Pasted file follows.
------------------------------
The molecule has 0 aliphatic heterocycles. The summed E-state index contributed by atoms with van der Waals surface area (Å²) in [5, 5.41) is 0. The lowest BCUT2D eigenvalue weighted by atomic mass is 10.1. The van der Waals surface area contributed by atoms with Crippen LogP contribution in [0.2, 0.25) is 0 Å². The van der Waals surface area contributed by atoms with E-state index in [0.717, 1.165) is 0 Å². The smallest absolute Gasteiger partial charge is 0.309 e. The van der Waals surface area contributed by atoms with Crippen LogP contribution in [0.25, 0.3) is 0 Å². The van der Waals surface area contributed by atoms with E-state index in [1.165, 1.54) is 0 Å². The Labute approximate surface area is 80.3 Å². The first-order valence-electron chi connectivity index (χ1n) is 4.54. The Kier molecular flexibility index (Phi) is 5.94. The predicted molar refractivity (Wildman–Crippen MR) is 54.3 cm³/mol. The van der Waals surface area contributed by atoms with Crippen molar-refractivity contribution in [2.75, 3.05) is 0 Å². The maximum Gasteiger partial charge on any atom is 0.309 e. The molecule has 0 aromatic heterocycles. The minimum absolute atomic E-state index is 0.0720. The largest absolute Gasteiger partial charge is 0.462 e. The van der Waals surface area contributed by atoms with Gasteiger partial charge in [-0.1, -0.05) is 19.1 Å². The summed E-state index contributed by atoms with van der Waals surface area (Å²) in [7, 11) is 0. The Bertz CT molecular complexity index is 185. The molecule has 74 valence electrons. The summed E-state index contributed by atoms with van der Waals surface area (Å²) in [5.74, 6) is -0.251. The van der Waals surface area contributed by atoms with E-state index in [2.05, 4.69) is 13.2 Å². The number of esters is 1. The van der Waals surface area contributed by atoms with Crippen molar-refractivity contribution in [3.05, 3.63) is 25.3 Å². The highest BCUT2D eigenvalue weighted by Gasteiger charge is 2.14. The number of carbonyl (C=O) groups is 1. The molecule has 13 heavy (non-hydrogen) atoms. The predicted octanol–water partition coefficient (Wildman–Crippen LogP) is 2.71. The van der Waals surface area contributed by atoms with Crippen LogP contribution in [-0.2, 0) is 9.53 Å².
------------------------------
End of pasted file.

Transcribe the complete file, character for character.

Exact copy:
The molecule has 0 aliphatic heterocycles. The summed E-state index contributed by atoms with van der Waals surface area (Å²) in [5, 5.41) is 0. The lowest BCUT2D eigenvalue weighted by atomic mass is 10.1. The van der Waals surface area contributed by atoms with Crippen LogP contribution in [0.2, 0.25) is 0 Å². The van der Waals surface area contributed by atoms with E-state index in [0.717, 1.165) is 0 Å². The smallest absolute Gasteiger partial charge is 0.309 e. The van der Waals surface area contributed by atoms with Crippen LogP contribution in [0.25, 0.3) is 0 Å². The van der Waals surface area contributed by atoms with E-state index in [1.165, 1.54) is 0 Å². The Labute approximate surface area is 80.3 Å². The first-order valence-electron chi connectivity index (χ1n) is 4.54. The Kier molecular flexibility index (Phi) is 5.94. The predicted molar refractivity (Wildman–Crippen MR) is 54.3 cm³/mol. The van der Waals surface area contributed by atoms with Crippen molar-refractivity contribution in [2.75, 3.05) is 0 Å². The maximum Gasteiger partial charge on any atom is 0.309 e. The molecule has 0 aromatic heterocycles. The minimum absolute atomic E-state index is 0.0720. The largest absolute Gasteiger partial charge is 0.462 e. The van der Waals surface area contributed by atoms with Gasteiger partial charge in [-0.1, -0.05) is 19.1 Å². The summed E-state index contributed by atoms with van der Waals surface area (Å²) in [7, 11) is 0. The Bertz CT molecular complexity index is 185. The molecule has 74 valence electrons. The summed E-state index contributed by atoms with van der Waals surface area (Å²) in [5.74, 6) is -0.251. The van der Waals surface area contributed by atoms with E-state index in [2.05, 4.69) is 13.2 Å². The number of esters is 1. The van der Waals surface area contributed by atoms with Crippen molar-refractivity contribution in [3.05, 3.63) is 25.3 Å². The highest BCUT2D eigenvalue weighted by Gasteiger charge is 2.14. The number of carbonyl (C=O) groups is 1. The molecule has 13 heavy (non-hydrogen) atoms. The predicted octanol–water partition coefficient (Wildman–Crippen LogP) is 2.71. The van der Waals surface area contributed by atoms with Crippen LogP contribution in [-0.2, 0) is 9.53 Å².